“When you look at poverty rates in the deep South, when you look at lower levels of education, and you look at the social stigma,” he says, “I think all of those are factors that are contributing to increased rates of HIV in the South.”

Storrow says the stigma associated with the disease is a major obstacle in battling its treatment.

He adds, while sexual contact is the main form of transmission, the disease can also be passed by sharing needles, among other avenues.

Unfortunately, Storrow says our social environment can be deadly for those who are HIV positive.

“That stigma is something that means that people don’t share their medical conditions. They don’t receive testing,” he says. “And there’s a number of people who have received testing, and might know that they’re HIV positive, but aren’t actually in care to receive the treatment that they need.”

He adds battling the stigma is difficult on several layers, including not being able to legislate against a social stigma as you can with other more overt obstacles.

Of what can be controlled, access is a major theme for treatment, according to Storrow.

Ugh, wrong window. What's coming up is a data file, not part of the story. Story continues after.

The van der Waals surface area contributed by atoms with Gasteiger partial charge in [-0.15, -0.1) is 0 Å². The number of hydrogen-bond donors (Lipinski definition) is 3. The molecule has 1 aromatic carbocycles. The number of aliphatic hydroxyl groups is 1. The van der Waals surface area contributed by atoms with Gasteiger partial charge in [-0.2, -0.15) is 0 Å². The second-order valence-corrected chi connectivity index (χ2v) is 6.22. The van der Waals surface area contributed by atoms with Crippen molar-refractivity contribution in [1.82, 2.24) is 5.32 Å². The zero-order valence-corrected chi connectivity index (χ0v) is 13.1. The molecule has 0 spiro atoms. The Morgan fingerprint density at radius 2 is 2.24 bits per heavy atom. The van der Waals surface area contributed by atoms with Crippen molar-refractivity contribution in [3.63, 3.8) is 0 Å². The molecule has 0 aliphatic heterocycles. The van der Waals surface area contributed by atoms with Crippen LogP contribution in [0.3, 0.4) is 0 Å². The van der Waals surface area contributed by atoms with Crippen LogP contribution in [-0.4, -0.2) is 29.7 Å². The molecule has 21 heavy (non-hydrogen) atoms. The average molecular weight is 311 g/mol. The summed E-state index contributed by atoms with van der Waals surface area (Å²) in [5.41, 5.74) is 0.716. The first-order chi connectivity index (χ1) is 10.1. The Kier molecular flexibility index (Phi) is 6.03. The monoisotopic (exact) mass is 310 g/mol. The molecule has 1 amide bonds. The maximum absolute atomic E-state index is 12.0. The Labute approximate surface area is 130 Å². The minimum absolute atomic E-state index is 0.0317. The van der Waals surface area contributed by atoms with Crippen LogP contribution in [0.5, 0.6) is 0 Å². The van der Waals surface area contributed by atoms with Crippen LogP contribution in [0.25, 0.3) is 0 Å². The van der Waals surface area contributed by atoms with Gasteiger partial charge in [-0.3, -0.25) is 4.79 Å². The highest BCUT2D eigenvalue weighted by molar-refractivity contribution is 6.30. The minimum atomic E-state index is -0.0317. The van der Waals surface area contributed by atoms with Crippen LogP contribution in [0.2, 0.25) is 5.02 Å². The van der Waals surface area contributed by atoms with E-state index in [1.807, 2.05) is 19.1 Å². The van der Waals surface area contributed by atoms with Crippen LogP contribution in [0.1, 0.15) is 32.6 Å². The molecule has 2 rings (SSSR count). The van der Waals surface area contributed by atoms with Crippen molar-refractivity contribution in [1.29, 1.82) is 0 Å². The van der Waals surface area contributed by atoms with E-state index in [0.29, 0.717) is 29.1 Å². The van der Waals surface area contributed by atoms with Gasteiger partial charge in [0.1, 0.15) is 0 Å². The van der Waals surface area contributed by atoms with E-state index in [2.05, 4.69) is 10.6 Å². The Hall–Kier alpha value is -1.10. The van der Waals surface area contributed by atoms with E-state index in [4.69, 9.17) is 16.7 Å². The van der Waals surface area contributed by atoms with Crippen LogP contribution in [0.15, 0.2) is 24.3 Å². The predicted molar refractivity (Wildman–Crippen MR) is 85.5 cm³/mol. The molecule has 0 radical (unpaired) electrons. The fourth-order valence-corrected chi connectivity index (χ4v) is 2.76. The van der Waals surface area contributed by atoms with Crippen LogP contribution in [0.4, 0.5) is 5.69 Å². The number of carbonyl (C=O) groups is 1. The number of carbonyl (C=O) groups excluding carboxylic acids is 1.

“One thing we know,” he says, “is that if you have access to stable-consistent-safe housing, you’re ability to access medical care significantly increases.”

And access to steady-affordable medical care can then translate to more effective treatment of the disease.

Storrow says the biggest way state legislators can help in the fight against HIV/AIDS is by expanding Medicaid.

He adds it will take teamwork – between lawmakers, everyone in our community, and beyond – to fight back against HIV/AIDS.

UNC Develops Online Tool to Predict Doctor Workforce

Professors from the Center for Health Services Research at UNC has developed a new online tool, which will allow anyone to have a more visual glimpse into the future of the healthcare workforce.